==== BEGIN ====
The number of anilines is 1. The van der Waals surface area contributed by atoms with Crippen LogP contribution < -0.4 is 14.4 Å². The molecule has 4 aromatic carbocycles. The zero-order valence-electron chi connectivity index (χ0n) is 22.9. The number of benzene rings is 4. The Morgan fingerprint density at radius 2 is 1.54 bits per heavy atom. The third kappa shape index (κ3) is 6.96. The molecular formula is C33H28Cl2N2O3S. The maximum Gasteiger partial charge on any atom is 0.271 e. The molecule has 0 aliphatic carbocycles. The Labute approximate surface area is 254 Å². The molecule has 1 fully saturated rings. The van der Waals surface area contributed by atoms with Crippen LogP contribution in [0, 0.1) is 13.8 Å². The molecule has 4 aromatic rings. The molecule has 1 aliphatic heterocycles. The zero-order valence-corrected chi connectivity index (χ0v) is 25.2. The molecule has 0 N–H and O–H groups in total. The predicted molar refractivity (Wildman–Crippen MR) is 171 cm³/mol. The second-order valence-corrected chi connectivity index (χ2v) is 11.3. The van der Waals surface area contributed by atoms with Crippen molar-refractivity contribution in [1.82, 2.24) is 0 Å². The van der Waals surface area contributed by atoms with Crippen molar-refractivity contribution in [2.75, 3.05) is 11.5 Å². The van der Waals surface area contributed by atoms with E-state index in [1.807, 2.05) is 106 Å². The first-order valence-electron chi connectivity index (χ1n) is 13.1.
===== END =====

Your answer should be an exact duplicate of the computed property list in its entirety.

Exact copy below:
The number of anilines is 1. The van der Waals surface area contributed by atoms with Crippen LogP contribution < -0.4 is 14.4 Å². The molecule has 4 aromatic carbocycles. The zero-order valence-electron chi connectivity index (χ0n) is 22.9. The number of benzene rings is 4. The Morgan fingerprint density at radius 2 is 1.54 bits per heavy atom. The third kappa shape index (κ3) is 6.96. The molecular formula is C33H28Cl2N2O3S. The maximum Gasteiger partial charge on any atom is 0.271 e. The molecule has 0 aliphatic carbocycles. The Labute approximate surface area is 254 Å². The molecule has 1 fully saturated rings. The van der Waals surface area contributed by atoms with Crippen LogP contribution in [0, 0.1) is 13.8 Å². The molecule has 4 aromatic rings. The molecule has 1 aliphatic heterocycles. The zero-order valence-corrected chi connectivity index (χ0v) is 25.2. The molecule has 0 N–H and O–H groups in total. The predicted molar refractivity (Wildman–Crippen MR) is 171 cm³/mol. The second-order valence-corrected chi connectivity index (χ2v) is 11.3. The van der Waals surface area contributed by atoms with Crippen molar-refractivity contribution in [1.82, 2.24) is 0 Å². The van der Waals surface area contributed by atoms with Crippen molar-refractivity contribution in [2.75, 3.05) is 11.5 Å². The van der Waals surface area contributed by atoms with E-state index in [1.807, 2.05) is 106 Å². The first-order valence-electron chi connectivity index (χ1n) is 13.1.